Guest Reference Library
by Sean CW Korsgaard
Happy New Year, Analog readers!
By the time you’re reading this, it should be the last couple of weeks of 2022, or perhaps the first few weeks of the 2023, and in either case, hopefully in the mood for some new books to add to your reading lists for the new year ahead.
The half dozen books I bring before you will take you from the depths of the Pacific Ocean to the lunar Sea of Serenity, and from cyberspace to deep space. They include stylistic throwbacks, love letters to speculative fiction’s golden years, and new entries into well-loved subgenres that go in bold new directions. And as always, a mix of authors that should be very familiar to Analog readers, some that might be new to you, and some who were new to me as well.
I also tried to offer some interesting contrasts with these books as well. We have a pair of books by NASA scientists, two novels about alien intelligences discovered beneath Earth’s oceans, two tales of heroes seeking to redeem themselves for past mistakes, and even two alternate histories set in the 1970s. Yet for any similarities in concept, the places they go and routes they take could not be more different, and each left me with a unique impression by the end.
May these books help you start some interesting new journeys of your own throughout the year to come.
Caezik Science Fiction & Fantasy, 476 pages, $26.99 (hardcover)
iBooks, Kindle, Nook: $9.99
Series: Apollo Rising 1
Genre: Alternate History, Space Race, Hard SF, Military SF, To The Moon
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As disastrous as Russia’s invasion of Ukraine has been, sparking global tensions not seen since the fall of the USSR, it’s certainly been conveniently timed for several recent works of science fiction to deliver new twists on Cold War-era technothrillers by swapping out flashpoints like the Fulda Gap or the 38th Parallel for points around the Solar System.
While these have ranged from books like Chris Hadfield’s The Apollo Murders and Patrick Chiles’ Eccentric Orbits series, to Apple TV’s For All Mankind, one of the newest to join this trend, Sidewise Award winner Alan Smale’s Hot Moon, brings a style and perspective to the trend that’s wholly unique in its attention to detail and storytelling approach.
The year is 1979. The Soviets beat the U.S. to the Moon, landing a single cosmonaut two months ahead of Apollo 11; as a result the U.S. has redoubled its investment in the Apollo Program and manned space exploration, intent to win the marathon to space if they beat the Soviets in the sprint. To fund this, the U.S. had to pull out of Vietnam years ahead of our own timeline, and a more popular President Nixon escapes the scandals that otherwise would have forced his resignation. Here Watergate is just an upscale DC hotel. Ronald Reagan is president now, one term ahead of schedule, and as Soviet troops invade Afghanistan, the Cold War enters its most belligerent phase in years.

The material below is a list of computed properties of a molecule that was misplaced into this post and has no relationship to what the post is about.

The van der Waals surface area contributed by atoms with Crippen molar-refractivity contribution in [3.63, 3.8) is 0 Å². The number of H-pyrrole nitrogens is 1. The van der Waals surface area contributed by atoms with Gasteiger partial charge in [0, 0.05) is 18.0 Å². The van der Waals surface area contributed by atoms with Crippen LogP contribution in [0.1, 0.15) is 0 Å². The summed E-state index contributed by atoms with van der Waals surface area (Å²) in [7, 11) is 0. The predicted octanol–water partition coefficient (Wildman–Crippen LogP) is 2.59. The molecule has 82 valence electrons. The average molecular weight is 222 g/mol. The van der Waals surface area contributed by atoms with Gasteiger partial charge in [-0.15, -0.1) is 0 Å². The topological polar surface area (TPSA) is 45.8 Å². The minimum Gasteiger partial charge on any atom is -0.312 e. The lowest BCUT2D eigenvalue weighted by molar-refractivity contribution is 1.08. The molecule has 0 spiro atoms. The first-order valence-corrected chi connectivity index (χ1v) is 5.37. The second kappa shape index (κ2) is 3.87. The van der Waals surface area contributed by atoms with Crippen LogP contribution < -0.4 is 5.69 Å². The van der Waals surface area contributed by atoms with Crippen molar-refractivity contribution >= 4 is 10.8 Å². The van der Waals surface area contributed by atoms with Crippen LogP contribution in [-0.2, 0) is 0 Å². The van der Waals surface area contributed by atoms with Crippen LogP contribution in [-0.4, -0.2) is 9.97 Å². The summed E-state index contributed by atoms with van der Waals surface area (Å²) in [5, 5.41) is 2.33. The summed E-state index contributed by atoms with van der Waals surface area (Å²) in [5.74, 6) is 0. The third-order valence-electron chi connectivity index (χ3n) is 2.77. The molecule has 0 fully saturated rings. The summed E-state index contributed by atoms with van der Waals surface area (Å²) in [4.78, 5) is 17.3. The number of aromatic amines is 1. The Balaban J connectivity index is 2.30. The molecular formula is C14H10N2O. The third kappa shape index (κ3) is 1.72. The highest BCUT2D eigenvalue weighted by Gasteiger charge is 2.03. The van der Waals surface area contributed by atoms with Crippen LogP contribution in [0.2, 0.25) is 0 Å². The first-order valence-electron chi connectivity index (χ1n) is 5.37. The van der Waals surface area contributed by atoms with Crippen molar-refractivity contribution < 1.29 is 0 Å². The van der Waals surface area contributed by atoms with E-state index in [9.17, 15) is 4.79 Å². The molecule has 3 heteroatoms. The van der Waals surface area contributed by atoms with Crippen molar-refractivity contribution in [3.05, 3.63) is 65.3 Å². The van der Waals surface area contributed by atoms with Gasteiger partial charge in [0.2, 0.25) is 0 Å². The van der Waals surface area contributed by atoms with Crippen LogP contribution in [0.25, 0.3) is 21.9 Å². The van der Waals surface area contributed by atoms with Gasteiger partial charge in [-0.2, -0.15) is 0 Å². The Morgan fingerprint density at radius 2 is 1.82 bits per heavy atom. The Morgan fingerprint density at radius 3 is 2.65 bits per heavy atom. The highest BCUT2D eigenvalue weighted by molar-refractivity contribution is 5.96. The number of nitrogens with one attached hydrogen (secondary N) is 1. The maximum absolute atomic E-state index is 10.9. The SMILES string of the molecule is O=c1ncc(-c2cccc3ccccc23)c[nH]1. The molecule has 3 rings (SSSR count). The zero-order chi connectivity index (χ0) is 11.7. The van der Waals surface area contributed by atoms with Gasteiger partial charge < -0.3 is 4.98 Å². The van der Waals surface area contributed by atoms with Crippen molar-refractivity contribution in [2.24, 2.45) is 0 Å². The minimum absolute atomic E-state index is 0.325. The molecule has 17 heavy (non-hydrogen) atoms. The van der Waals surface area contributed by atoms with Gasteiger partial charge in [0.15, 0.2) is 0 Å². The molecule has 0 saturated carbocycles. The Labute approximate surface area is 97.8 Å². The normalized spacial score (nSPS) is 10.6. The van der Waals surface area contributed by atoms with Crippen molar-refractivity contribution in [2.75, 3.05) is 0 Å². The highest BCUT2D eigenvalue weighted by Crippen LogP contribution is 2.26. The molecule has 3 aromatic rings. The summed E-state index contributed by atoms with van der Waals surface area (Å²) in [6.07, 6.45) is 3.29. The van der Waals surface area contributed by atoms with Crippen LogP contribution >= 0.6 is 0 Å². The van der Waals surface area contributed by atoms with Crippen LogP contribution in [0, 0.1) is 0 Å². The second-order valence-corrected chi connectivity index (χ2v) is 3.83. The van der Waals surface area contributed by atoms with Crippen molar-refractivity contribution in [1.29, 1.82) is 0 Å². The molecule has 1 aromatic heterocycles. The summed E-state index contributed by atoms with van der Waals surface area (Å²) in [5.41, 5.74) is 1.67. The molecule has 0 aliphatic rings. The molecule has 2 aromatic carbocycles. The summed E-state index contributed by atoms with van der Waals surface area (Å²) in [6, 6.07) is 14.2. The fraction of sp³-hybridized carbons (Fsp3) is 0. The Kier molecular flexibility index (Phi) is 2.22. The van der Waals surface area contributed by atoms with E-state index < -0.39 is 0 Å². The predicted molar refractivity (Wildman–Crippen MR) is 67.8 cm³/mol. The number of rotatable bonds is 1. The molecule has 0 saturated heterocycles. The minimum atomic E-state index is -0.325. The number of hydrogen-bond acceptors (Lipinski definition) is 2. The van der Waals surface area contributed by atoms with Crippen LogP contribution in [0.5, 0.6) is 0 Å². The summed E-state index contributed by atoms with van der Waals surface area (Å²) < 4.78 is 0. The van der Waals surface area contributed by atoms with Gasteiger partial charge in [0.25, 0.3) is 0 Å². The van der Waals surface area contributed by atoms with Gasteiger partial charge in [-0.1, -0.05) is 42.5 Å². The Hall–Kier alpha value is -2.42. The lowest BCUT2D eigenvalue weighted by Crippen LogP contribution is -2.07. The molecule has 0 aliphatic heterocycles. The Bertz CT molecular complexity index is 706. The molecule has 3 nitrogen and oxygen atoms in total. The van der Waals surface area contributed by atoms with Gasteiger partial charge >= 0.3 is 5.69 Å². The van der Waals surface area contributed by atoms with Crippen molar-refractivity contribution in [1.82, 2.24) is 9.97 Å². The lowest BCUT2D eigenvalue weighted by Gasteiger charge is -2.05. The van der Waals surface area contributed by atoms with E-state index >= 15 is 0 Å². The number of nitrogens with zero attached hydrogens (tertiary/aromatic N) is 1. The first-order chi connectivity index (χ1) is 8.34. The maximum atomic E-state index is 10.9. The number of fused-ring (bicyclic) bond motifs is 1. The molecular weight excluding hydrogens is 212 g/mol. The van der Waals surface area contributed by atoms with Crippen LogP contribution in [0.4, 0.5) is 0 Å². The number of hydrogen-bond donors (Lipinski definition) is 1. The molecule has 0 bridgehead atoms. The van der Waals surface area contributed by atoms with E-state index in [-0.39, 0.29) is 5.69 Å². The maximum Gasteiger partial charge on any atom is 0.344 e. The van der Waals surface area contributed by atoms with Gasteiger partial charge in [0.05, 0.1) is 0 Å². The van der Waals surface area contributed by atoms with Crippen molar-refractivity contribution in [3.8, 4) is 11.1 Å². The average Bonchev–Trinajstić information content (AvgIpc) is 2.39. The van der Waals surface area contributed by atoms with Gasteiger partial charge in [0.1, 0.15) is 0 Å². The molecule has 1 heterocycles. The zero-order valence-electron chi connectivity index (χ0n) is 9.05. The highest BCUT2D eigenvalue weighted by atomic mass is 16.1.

Amidst all of this, astronaut Vivian Carter, the commander of Apollo 32, is headed to the Moon for what should amount to a photo-op, followed by some exploration of the volcanic Marius Hills region of the Moon. Instead, she and her fellow astronauts aboard Columbia station find themselves under fire, arriving to lunar orbit just in time for a surprise Soviet attack on American space stations and bases across the Moon. Vivian and her crew escape a Soviet attack on the Columbia before the Soviets capture the station; they arrive on the lunar surface just in time to warn a NASA scientific post of the coming Soviet attack, and now must rise to the challenge of leading an improvised resistance against the invaders.
Shifting from multiple viewpoints across both sides of the conflict, Hot Moon offers a thrilling and engaging story of war, political intrigue, and individual derring-do that also never loses sight of the world created or science and history behind them. As mentioned before, while not the first novel to apply old Cold War thriller formulas to science fiction, the novel twist to the formula here might well be: This is not a war story that also has some hard science thrown in, this is a hard science story that happens to have a war happening right in the middle of it.
Anybody who loves the Apollo-era of space exploration will adore the lovingly crafted vision of some of the more ambitious plans for post-Apollo space exploration that here got its chance to go far beyond six missions to plant the flag and test a few rovers. Here the orbital space and surface of the Moon is home to several Skylab orbital habitats, complex Lunar Module bases, and mass drivers, including astronauts permanently stationed on the Moon, as opposing cosmonauts residing in Zvezda bases.